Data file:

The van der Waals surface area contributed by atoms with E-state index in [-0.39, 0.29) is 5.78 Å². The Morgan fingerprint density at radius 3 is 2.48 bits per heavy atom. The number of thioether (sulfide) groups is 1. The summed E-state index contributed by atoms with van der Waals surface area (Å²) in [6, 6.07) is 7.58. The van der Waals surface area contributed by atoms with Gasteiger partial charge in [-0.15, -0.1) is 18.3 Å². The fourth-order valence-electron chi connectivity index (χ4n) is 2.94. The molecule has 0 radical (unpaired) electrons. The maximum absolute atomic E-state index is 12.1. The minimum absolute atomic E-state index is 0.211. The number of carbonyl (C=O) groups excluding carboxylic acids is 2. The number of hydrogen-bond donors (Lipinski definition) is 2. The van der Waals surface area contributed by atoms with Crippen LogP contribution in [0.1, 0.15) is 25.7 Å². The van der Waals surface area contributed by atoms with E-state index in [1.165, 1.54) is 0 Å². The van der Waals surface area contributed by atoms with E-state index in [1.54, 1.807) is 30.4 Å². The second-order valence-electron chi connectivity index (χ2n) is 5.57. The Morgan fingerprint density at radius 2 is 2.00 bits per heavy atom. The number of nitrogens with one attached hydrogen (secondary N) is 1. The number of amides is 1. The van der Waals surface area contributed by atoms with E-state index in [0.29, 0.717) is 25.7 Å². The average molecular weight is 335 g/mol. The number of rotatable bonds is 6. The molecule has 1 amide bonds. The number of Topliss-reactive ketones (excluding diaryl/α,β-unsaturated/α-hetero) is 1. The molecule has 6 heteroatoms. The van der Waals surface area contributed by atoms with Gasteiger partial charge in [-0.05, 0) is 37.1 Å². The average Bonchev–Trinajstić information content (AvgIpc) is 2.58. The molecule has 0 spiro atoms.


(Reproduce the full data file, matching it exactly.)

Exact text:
The van der Waals surface area contributed by atoms with E-state index in [-0.39, 0.29) is 5.78 Å². The Morgan fingerprint density at radius 3 is 2.48 bits per heavy atom. The number of thioether (sulfide) groups is 1. The summed E-state index contributed by atoms with van der Waals surface area (Å²) in [6, 6.07) is 7.58. The van der Waals surface area contributed by atoms with Gasteiger partial charge in [-0.15, -0.1) is 18.3 Å². The fourth-order valence-electron chi connectivity index (χ4n) is 2.94. The molecule has 0 radical (unpaired) electrons. The maximum absolute atomic E-state index is 12.1. The minimum absolute atomic E-state index is 0.211. The number of carbonyl (C=O) groups excluding carboxylic acids is 2. The number of hydrogen-bond donors (Lipinski definition) is 2. The van der Waals surface area contributed by atoms with Crippen LogP contribution in [0.1, 0.15) is 25.7 Å². The van der Waals surface area contributed by atoms with E-state index in [1.165, 1.54) is 0 Å². The van der Waals surface area contributed by atoms with E-state index in [1.54, 1.807) is 30.4 Å². The second-order valence-electron chi connectivity index (χ2n) is 5.57. The Morgan fingerprint density at radius 2 is 2.00 bits per heavy atom. The number of nitrogens with one attached hydrogen (secondary N) is 1. The number of amides is 1. The van der Waals surface area contributed by atoms with E-state index in [0.29, 0.717) is 25.7 Å². The average molecular weight is 335 g/mol. The number of rotatable bonds is 6. The molecule has 1 amide bonds. The number of Topliss-reactive ketones (excluding diaryl/α,β-unsaturated/α-hetero) is 1. The molecule has 6 heteroatoms. The van der Waals surface area contributed by atoms with Gasteiger partial charge in [-0.05, 0) is 37.1 Å². The average Bonchev–Trinajstić information content (AvgIpc) is 2.58. The molecule has 0 spiro atoms.